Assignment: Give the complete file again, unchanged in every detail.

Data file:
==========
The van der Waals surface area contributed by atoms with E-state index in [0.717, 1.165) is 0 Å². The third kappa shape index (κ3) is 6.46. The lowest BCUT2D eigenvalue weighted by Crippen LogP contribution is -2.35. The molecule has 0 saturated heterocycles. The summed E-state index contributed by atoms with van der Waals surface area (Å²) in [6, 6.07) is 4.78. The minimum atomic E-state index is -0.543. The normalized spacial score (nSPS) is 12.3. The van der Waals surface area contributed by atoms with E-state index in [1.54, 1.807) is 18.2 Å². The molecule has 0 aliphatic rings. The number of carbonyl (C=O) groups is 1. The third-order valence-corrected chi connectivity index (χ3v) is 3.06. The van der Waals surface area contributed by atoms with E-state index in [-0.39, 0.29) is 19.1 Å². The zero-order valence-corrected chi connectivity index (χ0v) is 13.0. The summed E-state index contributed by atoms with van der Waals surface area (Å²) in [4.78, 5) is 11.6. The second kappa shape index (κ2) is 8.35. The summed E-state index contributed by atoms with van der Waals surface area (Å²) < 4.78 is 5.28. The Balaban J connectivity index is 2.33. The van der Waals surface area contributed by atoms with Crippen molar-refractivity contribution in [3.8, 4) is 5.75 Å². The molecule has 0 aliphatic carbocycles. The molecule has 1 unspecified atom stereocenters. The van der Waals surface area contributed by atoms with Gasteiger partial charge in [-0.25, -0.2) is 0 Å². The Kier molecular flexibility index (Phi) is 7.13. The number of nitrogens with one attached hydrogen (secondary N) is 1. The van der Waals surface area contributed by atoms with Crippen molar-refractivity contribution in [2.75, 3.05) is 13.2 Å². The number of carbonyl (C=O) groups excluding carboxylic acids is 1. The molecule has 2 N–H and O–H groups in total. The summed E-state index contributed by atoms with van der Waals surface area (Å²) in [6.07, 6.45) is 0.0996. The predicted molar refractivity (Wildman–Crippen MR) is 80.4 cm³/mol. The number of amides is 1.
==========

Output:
The van der Waals surface area contributed by atoms with E-state index in [0.717, 1.165) is 0 Å². The third kappa shape index (κ3) is 6.46. The lowest BCUT2D eigenvalue weighted by Crippen LogP contribution is -2.35. The molecule has 0 saturated heterocycles. The summed E-state index contributed by atoms with van der Waals surface area (Å²) in [6, 6.07) is 4.78. The minimum atomic E-state index is -0.543. The normalized spacial score (nSPS) is 12.3. The van der Waals surface area contributed by atoms with E-state index in [1.54, 1.807) is 18.2 Å². The molecule has 0 aliphatic rings. The number of carbonyl (C=O) groups is 1. The third-order valence-corrected chi connectivity index (χ3v) is 3.06. The van der Waals surface area contributed by atoms with E-state index in [-0.39, 0.29) is 19.1 Å². The zero-order valence-corrected chi connectivity index (χ0v) is 13.0. The summed E-state index contributed by atoms with van der Waals surface area (Å²) in [4.78, 5) is 11.6. The second kappa shape index (κ2) is 8.35. The summed E-state index contributed by atoms with van der Waals surface area (Å²) < 4.78 is 5.28. The Balaban J connectivity index is 2.33. The van der Waals surface area contributed by atoms with Crippen molar-refractivity contribution in [3.8, 4) is 5.75 Å². The molecule has 0 aliphatic carbocycles. The molecule has 1 unspecified atom stereocenters. The van der Waals surface area contributed by atoms with Gasteiger partial charge in [-0.25, -0.2) is 0 Å². The Kier molecular flexibility index (Phi) is 7.13. The number of nitrogens with one attached hydrogen (secondary N) is 1. The van der Waals surface area contributed by atoms with Crippen molar-refractivity contribution in [2.75, 3.05) is 13.2 Å². The number of carbonyl (C=O) groups excluding carboxylic acids is 1. The molecule has 2 N–H and O–H groups in total. The summed E-state index contributed by atoms with van der Waals surface area (Å²) in [6.07, 6.45) is 0.0996. The predicted molar refractivity (Wildman–Crippen MR) is 80.4 cm³/mol. The number of amides is 1.